“Captain Nemo #2,” 2008 (16″ x 26″ x 10″)
Image: Nemo GouldHere, you can see how Jules Verne’s drama unfolds, with the Giant Squid catching hold of Captain Nemo’s submarine, which suddenly looks even smaller. The epic scene is actually housed in an old suitcase and bordered by an old mirror frame.
Image: Cameronobscura.comOther bits and pieces used include brass lamp parts, motors, an aluminum condenser, rivets, a magnifying lens, LEDs and computer scanner lights. Don’t miss the tiny Nemo (once a model railroad engineer) standing in the submarine’s window.
“Captain Nemo,” 2007 (11.5″ x 8″ x 6″)
Image: Nemo GouldSculptures don’t need to be big to get the point across. While this Giant Squid (made from a halogen light) is barely as long as a finger, we can just picture its transparent sliminess and tight grip — though the tentacles are mere wires. If your submarine is just an old light switch with a magnifying lens for a porthole, it doesn’t take much to shake your world to its very core.
Image: Larry StrongNemo himself is just a tiny model figure, looking worried through his porthole while witnessing the attack of the Kraken. The beautiful, dark wooden box once contained cigars, and its ornaments were taken from an old brass screen.
Image: Nemo GouldAlthough he certainly travels back in time in the creation of many of his sculptures, and while he uses simple electronic devices and sometimes antiquated objects, Gould does not consider himself a steampunk artist, simply because the genre is newer than his work. As he explains: “I’ve been working with these images and themes for around 20 years now… Steampunk is a fairly recent phenomenon and I find myself struggling against the impression that I’m following this new trend. It just happens that some of my work is similar to steampunk art, but for me, it is just part of a much broader life-long pursuit.”
“Under the Sea,” 2009 (17″ x 20″ x 9″)
Image: Nemo GouldIt is this life-long pursuit of devising new, clever machines with a high aesthetic value that produces these amazing sculptures, made out of fully reclaimed, repurposed and recycled objects. And if you’re wondering what the view from the Nautilus must have been like, you needn’t speculate any longer. Gould has thought of this as well and built the inside of the famous submarine as described in Twenty Thousand Leagues Under the Sea, complete with a Giant Squid outline on the radar.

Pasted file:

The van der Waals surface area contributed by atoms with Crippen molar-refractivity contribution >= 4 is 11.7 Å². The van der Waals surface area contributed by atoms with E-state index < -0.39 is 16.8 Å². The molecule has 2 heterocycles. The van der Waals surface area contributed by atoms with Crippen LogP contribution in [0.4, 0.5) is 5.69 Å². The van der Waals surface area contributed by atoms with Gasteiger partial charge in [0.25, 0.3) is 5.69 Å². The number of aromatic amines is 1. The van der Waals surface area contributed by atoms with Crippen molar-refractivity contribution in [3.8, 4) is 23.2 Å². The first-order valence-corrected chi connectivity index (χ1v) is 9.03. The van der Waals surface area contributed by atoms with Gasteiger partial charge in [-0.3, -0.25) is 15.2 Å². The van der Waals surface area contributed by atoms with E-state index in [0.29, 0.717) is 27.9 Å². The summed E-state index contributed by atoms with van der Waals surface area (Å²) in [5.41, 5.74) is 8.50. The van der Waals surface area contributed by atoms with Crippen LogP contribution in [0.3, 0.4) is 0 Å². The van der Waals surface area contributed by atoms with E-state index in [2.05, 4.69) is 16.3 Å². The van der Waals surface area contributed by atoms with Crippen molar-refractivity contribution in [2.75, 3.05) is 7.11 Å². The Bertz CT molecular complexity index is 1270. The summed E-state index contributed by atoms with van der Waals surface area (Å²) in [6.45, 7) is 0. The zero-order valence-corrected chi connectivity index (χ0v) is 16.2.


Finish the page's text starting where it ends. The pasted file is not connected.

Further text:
Image: Nemo GouldThe squid, by the way, is a real preserved specimen! It’s just that the LEDs surrounding it, and the green plastic covering it, make it look like a hologram. Housed in an old sewing machine cover, many other odds and ends went into “Under the Sea” — for example, a vintage television cabinet, a clock, change sorter, picture frames, VU meters, switches, bubble levels, a tobacco pipe, gas fittings, a water valve, a runners’ trophy, indicator lights, LEDs, oscilloscope parts, a nixie tube, carpet, motors and a sound recording module. Phew! That’s some salvaging! “It is difficult to accurately capture the experience of peering into this little box. One really gets the feeling that they are aboard the vessel,” says Gould of the viewing sensation.
“The Delegate from Atlantis,” 2007 (24″ x 16″ x 8″)
Image: Larry StrongIn the final project featured here, we see Gould’s idea of what a craft from the mystical island of Atlantis might have looked like…
Image: Larry StrongAs Gould explains: “It turns out that much of man’s difficulty in finding the lost continent of Atlantis was due to the fact that Atlantis is in fact very small. This device was built to enable a delegate from the tiny sub-aquatic continent to visit our cities on dry land.” These are fitting parting words, as thus ends our voyage into magical worlds beneath the waves… at least for now. If you want to see more of Gould’s work, you know where to find it: just follow the links in the post. Additional sources: 1, 2